Dr Karska draws attention to the nature of the Nobel Prize - this award is not usually granted for a single, even the most spectacular scientific discovery.

- The Academy no longer relies on individualists working in isolation. Today's science is largely based on teamwork, international consortia, cooperation with national and foreign centres, e.g. in the case of Professor Genzel and his team, cooperation with the European Southern Observatory - ESO, of which Poland is also a member - explains dr Karska: - As I was saying, this is many years' work, which brings results. And in the case of Professor Reinhard Genzel, the effects have been visible for a long time, and their crowning achievement is the Nobel Peace Prize.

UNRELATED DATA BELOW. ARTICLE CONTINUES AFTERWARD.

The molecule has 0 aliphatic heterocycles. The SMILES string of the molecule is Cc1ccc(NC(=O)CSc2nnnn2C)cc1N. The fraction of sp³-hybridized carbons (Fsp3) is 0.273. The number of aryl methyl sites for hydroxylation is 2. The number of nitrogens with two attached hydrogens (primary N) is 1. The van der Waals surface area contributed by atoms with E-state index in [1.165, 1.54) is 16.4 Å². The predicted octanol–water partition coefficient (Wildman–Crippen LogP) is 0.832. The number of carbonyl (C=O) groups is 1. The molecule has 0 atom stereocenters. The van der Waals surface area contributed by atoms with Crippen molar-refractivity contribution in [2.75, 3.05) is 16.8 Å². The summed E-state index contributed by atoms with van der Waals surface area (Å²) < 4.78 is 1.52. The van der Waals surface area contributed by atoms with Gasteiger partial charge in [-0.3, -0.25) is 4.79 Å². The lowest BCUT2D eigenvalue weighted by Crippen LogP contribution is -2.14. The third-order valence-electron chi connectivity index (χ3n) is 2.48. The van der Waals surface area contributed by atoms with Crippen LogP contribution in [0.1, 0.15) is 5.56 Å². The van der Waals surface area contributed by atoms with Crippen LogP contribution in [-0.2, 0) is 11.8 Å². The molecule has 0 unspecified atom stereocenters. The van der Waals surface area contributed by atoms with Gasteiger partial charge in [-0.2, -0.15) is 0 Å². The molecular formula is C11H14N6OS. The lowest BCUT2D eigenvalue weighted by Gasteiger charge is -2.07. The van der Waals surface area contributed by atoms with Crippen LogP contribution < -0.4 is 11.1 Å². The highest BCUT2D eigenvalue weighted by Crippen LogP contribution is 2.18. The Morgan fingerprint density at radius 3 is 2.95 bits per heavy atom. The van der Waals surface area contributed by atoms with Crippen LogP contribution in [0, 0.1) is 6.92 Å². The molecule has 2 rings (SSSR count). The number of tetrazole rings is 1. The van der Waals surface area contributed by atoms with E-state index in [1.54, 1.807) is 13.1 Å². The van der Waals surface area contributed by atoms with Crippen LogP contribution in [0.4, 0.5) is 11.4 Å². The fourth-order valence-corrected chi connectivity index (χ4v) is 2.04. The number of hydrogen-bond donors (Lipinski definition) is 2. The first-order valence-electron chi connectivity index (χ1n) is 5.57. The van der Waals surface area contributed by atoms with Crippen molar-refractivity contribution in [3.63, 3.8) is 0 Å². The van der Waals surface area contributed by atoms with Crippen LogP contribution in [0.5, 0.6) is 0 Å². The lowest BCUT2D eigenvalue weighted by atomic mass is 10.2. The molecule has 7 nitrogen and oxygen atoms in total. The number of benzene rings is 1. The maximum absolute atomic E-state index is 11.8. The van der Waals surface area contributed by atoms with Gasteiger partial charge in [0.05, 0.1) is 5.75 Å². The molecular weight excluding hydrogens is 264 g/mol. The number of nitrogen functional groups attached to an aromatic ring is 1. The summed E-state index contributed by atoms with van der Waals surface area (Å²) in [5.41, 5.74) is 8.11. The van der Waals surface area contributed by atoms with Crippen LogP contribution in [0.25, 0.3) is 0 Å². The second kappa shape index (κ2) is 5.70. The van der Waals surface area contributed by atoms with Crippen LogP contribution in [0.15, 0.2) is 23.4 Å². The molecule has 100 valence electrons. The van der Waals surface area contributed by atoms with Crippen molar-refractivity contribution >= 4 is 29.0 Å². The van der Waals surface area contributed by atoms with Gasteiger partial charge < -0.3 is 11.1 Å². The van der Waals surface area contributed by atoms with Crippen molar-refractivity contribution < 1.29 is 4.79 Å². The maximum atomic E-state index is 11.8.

*ESO – European Southern Observatory is an international organisation bringing together European countries. It was established in 1962 to build and maintain astronomical observatories in the southern hemisphere.